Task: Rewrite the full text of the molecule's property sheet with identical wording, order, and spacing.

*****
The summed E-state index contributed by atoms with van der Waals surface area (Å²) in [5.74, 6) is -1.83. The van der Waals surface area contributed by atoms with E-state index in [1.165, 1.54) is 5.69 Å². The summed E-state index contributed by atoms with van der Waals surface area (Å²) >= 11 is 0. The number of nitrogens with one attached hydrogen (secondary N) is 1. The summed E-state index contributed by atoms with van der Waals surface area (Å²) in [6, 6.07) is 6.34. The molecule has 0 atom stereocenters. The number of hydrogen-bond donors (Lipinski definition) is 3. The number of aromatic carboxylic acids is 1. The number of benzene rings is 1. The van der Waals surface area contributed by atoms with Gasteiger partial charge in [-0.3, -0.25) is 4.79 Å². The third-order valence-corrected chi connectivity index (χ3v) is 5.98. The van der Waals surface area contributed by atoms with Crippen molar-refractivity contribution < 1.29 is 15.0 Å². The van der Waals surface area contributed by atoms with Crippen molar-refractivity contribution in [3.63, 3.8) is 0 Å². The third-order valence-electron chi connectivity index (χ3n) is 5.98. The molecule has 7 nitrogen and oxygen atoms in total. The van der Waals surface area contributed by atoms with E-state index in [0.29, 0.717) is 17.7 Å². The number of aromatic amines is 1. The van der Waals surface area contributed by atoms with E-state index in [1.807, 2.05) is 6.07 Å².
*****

The summed E-state index contributed by atoms with van der Waals surface area (Å²) in [5.74, 6) is -1.83. The van der Waals surface area contributed by atoms with E-state index in [1.165, 1.54) is 5.69 Å². The summed E-state index contributed by atoms with van der Waals surface area (Å²) >= 11 is 0. The number of nitrogens with one attached hydrogen (secondary N) is 1. The summed E-state index contributed by atoms with van der Waals surface area (Å²) in [6, 6.07) is 6.34. The molecule has 0 atom stereocenters. The number of hydrogen-bond donors (Lipinski definition) is 3. The number of aromatic carboxylic acids is 1. The number of benzene rings is 1. The van der Waals surface area contributed by atoms with Gasteiger partial charge in [-0.3, -0.25) is 4.79 Å². The third-order valence-corrected chi connectivity index (χ3v) is 5.98. The van der Waals surface area contributed by atoms with Crippen molar-refractivity contribution < 1.29 is 15.0 Å². The van der Waals surface area contributed by atoms with Crippen molar-refractivity contribution in [3.63, 3.8) is 0 Å². The third-order valence-electron chi connectivity index (χ3n) is 5.98. The molecule has 7 nitrogen and oxygen atoms in total. The van der Waals surface area contributed by atoms with E-state index in [0.29, 0.717) is 17.7 Å². The number of aromatic amines is 1. The van der Waals surface area contributed by atoms with E-state index in [1.807, 2.05) is 6.07 Å².